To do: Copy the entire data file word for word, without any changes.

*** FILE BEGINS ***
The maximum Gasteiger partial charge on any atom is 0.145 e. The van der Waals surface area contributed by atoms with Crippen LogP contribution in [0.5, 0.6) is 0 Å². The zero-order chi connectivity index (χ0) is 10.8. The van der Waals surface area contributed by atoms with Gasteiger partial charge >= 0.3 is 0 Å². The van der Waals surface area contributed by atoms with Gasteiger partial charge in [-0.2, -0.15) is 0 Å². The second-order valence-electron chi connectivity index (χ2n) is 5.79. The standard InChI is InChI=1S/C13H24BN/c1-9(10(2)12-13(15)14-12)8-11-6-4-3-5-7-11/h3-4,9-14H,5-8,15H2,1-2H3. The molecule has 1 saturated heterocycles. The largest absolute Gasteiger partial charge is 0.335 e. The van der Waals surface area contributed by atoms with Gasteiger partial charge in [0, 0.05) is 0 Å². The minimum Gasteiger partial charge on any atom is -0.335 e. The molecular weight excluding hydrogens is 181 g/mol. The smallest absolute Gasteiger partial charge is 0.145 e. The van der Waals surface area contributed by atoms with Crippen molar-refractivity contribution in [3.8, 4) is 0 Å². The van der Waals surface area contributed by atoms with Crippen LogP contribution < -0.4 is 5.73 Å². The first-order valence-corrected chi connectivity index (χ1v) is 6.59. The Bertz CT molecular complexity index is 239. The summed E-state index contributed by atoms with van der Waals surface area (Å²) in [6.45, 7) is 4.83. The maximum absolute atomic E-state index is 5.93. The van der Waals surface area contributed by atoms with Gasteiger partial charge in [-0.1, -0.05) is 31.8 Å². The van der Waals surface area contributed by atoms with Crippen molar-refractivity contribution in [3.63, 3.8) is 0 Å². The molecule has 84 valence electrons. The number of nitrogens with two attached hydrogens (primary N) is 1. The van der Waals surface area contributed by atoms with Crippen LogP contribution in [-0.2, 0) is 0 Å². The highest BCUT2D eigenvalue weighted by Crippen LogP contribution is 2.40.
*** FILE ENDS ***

The maximum Gasteiger partial charge on any atom is 0.145 e. The van der Waals surface area contributed by atoms with Crippen LogP contribution in [0.5, 0.6) is 0 Å². The zero-order chi connectivity index (χ0) is 10.8. The van der Waals surface area contributed by atoms with Gasteiger partial charge >= 0.3 is 0 Å². The van der Waals surface area contributed by atoms with Gasteiger partial charge in [-0.2, -0.15) is 0 Å². The second-order valence-electron chi connectivity index (χ2n) is 5.79. The standard InChI is InChI=1S/C13H24BN/c1-9(10(2)12-13(15)14-12)8-11-6-4-3-5-7-11/h3-4,9-14H,5-8,15H2,1-2H3. The molecule has 1 saturated heterocycles. The largest absolute Gasteiger partial charge is 0.335 e. The van der Waals surface area contributed by atoms with Gasteiger partial charge in [0, 0.05) is 0 Å². The minimum Gasteiger partial charge on any atom is -0.335 e. The molecular weight excluding hydrogens is 181 g/mol. The smallest absolute Gasteiger partial charge is 0.145 e. The van der Waals surface area contributed by atoms with Crippen molar-refractivity contribution in [3.8, 4) is 0 Å². The van der Waals surface area contributed by atoms with Crippen LogP contribution < -0.4 is 5.73 Å². The first-order valence-corrected chi connectivity index (χ1v) is 6.59. The Bertz CT molecular complexity index is 239. The summed E-state index contributed by atoms with van der Waals surface area (Å²) in [6.45, 7) is 4.83. The maximum absolute atomic E-state index is 5.93. The van der Waals surface area contributed by atoms with Gasteiger partial charge in [-0.1, -0.05) is 31.8 Å². The van der Waals surface area contributed by atoms with Crippen molar-refractivity contribution in [3.63, 3.8) is 0 Å². The molecule has 84 valence electrons. The number of nitrogens with two attached hydrogens (primary N) is 1. The van der Waals surface area contributed by atoms with Crippen LogP contribution in [-0.2, 0) is 0 Å². The highest BCUT2D eigenvalue weighted by Crippen LogP contribution is 2.40.